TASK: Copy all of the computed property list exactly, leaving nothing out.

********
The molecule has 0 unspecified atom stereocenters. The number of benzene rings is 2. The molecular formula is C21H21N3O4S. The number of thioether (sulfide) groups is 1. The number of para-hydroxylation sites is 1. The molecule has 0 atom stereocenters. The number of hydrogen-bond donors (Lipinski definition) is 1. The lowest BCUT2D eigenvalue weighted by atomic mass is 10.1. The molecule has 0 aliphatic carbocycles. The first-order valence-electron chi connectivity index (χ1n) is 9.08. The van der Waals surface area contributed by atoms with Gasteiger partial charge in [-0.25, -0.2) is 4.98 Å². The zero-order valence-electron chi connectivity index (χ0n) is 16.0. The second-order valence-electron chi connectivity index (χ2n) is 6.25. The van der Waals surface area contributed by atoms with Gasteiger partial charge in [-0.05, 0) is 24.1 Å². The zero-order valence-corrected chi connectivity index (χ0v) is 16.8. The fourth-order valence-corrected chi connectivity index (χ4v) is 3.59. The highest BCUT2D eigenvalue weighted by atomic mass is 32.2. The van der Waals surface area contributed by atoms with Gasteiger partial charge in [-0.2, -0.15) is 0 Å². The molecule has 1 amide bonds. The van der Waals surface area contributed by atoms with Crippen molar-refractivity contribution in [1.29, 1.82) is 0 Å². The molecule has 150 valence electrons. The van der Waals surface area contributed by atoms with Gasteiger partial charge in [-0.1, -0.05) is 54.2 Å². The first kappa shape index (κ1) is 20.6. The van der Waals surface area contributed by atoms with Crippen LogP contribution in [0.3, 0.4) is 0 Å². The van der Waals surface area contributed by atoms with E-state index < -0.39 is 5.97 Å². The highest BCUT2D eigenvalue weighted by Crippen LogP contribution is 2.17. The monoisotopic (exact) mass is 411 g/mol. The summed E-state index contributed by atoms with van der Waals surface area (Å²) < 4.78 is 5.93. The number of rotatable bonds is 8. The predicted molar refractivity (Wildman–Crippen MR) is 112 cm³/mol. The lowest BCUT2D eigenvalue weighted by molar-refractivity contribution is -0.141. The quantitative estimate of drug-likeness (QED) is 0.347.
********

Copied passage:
The molecule has 0 unspecified atom stereocenters. The number of benzene rings is 2. The molecular formula is C21H21N3O4S. The number of thioether (sulfide) groups is 1. The number of para-hydroxylation sites is 1. The molecule has 0 atom stereocenters. The number of hydrogen-bond donors (Lipinski definition) is 1. The lowest BCUT2D eigenvalue weighted by atomic mass is 10.1. The molecule has 0 aliphatic carbocycles. The first-order valence-electron chi connectivity index (χ1n) is 9.08. The van der Waals surface area contributed by atoms with Gasteiger partial charge in [-0.25, -0.2) is 4.98 Å². The zero-order valence-electron chi connectivity index (χ0n) is 16.0. The second-order valence-electron chi connectivity index (χ2n) is 6.25. The van der Waals surface area contributed by atoms with Gasteiger partial charge in [-0.05, 0) is 24.1 Å². The zero-order valence-corrected chi connectivity index (χ0v) is 16.8. The fourth-order valence-corrected chi connectivity index (χ4v) is 3.59. The highest BCUT2D eigenvalue weighted by atomic mass is 32.2. The van der Waals surface area contributed by atoms with Gasteiger partial charge in [-0.2, -0.15) is 0 Å². The molecule has 1 amide bonds. The van der Waals surface area contributed by atoms with Crippen molar-refractivity contribution in [1.29, 1.82) is 0 Å². The molecule has 150 valence electrons. The van der Waals surface area contributed by atoms with Gasteiger partial charge in [-0.1, -0.05) is 54.2 Å². The first kappa shape index (κ1) is 20.6. The van der Waals surface area contributed by atoms with Crippen LogP contribution in [0.3, 0.4) is 0 Å². The van der Waals surface area contributed by atoms with E-state index < -0.39 is 5.97 Å². The highest BCUT2D eigenvalue weighted by Crippen LogP contribution is 2.17. The monoisotopic (exact) mass is 411 g/mol. The summed E-state index contributed by atoms with van der Waals surface area (Å²) < 4.78 is 5.93. The number of rotatable bonds is 8. The predicted molar refractivity (Wildman–Crippen MR) is 112 cm³/mol. The lowest BCUT2D eigenvalue weighted by molar-refractivity contribution is -0.141. The quantitative estimate of drug-likeness (QED) is 0.347.